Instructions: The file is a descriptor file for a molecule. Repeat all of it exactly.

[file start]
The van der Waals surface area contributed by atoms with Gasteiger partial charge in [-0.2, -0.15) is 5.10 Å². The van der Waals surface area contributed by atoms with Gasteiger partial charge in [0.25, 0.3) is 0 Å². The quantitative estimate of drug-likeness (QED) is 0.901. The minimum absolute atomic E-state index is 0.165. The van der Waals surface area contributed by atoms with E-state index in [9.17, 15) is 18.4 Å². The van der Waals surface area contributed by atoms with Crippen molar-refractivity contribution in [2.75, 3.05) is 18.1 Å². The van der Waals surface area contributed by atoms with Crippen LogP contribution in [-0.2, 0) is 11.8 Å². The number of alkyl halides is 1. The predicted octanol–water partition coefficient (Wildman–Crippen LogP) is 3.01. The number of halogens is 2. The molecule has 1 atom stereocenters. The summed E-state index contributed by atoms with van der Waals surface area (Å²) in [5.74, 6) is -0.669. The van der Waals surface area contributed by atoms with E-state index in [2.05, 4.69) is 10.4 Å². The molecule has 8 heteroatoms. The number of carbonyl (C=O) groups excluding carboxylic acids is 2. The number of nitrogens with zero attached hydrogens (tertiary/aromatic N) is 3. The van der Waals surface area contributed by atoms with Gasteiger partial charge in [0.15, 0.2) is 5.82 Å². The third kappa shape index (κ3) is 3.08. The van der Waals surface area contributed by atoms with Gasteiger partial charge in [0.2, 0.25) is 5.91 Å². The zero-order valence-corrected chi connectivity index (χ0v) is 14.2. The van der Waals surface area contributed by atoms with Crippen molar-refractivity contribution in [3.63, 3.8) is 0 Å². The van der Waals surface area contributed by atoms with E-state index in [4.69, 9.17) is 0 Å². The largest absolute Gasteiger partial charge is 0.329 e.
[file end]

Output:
The van der Waals surface area contributed by atoms with Gasteiger partial charge in [-0.2, -0.15) is 5.10 Å². The van der Waals surface area contributed by atoms with Gasteiger partial charge in [0.25, 0.3) is 0 Å². The quantitative estimate of drug-likeness (QED) is 0.901. The minimum absolute atomic E-state index is 0.165. The van der Waals surface area contributed by atoms with E-state index in [9.17, 15) is 18.4 Å². The van der Waals surface area contributed by atoms with Crippen molar-refractivity contribution in [2.75, 3.05) is 18.1 Å². The van der Waals surface area contributed by atoms with Crippen LogP contribution in [-0.2, 0) is 11.8 Å². The number of alkyl halides is 1. The predicted octanol–water partition coefficient (Wildman–Crippen LogP) is 3.01. The number of halogens is 2. The molecule has 1 atom stereocenters. The summed E-state index contributed by atoms with van der Waals surface area (Å²) in [5.74, 6) is -0.669. The van der Waals surface area contributed by atoms with E-state index in [2.05, 4.69) is 10.4 Å². The molecule has 8 heteroatoms. The number of carbonyl (C=O) groups excluding carboxylic acids is 2. The number of nitrogens with zero attached hydrogens (tertiary/aromatic N) is 3. The van der Waals surface area contributed by atoms with Gasteiger partial charge in [0.15, 0.2) is 5.82 Å². The third kappa shape index (κ3) is 3.08. The van der Waals surface area contributed by atoms with Gasteiger partial charge in [0.2, 0.25) is 5.91 Å². The zero-order valence-corrected chi connectivity index (χ0v) is 14.2. The van der Waals surface area contributed by atoms with Crippen molar-refractivity contribution in [3.63, 3.8) is 0 Å². The van der Waals surface area contributed by atoms with E-state index in [4.69, 9.17) is 0 Å². The largest absolute Gasteiger partial charge is 0.329 e.